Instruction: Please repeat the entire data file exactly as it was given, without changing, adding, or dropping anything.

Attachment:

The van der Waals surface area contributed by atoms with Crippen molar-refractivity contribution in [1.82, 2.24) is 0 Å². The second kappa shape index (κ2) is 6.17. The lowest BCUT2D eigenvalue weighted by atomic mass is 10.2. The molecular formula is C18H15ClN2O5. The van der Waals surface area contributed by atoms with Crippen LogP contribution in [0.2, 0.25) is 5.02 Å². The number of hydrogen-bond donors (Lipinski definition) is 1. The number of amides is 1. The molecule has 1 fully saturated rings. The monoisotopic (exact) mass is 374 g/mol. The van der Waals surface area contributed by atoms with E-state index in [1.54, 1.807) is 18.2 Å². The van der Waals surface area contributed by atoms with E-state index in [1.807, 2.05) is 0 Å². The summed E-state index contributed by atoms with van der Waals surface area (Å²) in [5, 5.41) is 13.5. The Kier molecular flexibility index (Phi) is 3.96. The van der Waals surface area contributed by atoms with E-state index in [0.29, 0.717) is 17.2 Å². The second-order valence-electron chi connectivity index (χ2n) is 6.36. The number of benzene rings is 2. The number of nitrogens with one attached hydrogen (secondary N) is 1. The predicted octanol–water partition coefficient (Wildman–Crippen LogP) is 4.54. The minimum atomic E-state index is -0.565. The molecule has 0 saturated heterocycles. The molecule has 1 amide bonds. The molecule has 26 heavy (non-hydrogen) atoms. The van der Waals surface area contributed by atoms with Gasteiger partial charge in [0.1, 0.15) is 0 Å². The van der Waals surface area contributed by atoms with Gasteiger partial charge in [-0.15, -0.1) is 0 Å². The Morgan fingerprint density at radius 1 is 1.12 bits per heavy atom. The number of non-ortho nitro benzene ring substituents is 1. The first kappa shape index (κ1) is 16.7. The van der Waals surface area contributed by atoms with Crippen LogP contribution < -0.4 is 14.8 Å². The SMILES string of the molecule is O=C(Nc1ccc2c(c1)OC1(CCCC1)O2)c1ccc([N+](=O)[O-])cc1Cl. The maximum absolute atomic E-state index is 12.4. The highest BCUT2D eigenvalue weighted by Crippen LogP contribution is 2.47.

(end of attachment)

The van der Waals surface area contributed by atoms with Crippen molar-refractivity contribution in [1.82, 2.24) is 0 Å². The second kappa shape index (κ2) is 6.17. The lowest BCUT2D eigenvalue weighted by atomic mass is 10.2. The molecular formula is C18H15ClN2O5. The van der Waals surface area contributed by atoms with Crippen LogP contribution in [0.2, 0.25) is 5.02 Å². The number of hydrogen-bond donors (Lipinski definition) is 1. The number of amides is 1. The molecule has 1 fully saturated rings. The monoisotopic (exact) mass is 374 g/mol. The van der Waals surface area contributed by atoms with E-state index in [1.54, 1.807) is 18.2 Å². The van der Waals surface area contributed by atoms with E-state index in [1.807, 2.05) is 0 Å². The summed E-state index contributed by atoms with van der Waals surface area (Å²) in [5, 5.41) is 13.5. The Kier molecular flexibility index (Phi) is 3.96. The van der Waals surface area contributed by atoms with E-state index in [0.29, 0.717) is 17.2 Å². The second-order valence-electron chi connectivity index (χ2n) is 6.36. The number of benzene rings is 2. The number of nitrogens with one attached hydrogen (secondary N) is 1. The predicted octanol–water partition coefficient (Wildman–Crippen LogP) is 4.54. The minimum atomic E-state index is -0.565. The molecule has 0 saturated heterocycles. The molecule has 1 amide bonds. The molecule has 26 heavy (non-hydrogen) atoms. The van der Waals surface area contributed by atoms with Gasteiger partial charge in [0.1, 0.15) is 0 Å². The van der Waals surface area contributed by atoms with Gasteiger partial charge in [-0.15, -0.1) is 0 Å². The Morgan fingerprint density at radius 1 is 1.12 bits per heavy atom. The number of non-ortho nitro benzene ring substituents is 1. The first kappa shape index (κ1) is 16.7. The van der Waals surface area contributed by atoms with Crippen LogP contribution < -0.4 is 14.8 Å². The SMILES string of the molecule is O=C(Nc1ccc2c(c1)OC1(CCCC1)O2)c1ccc([N+](=O)[O-])cc1Cl. The maximum absolute atomic E-state index is 12.4. The highest BCUT2D eigenvalue weighted by Crippen LogP contribution is 2.47.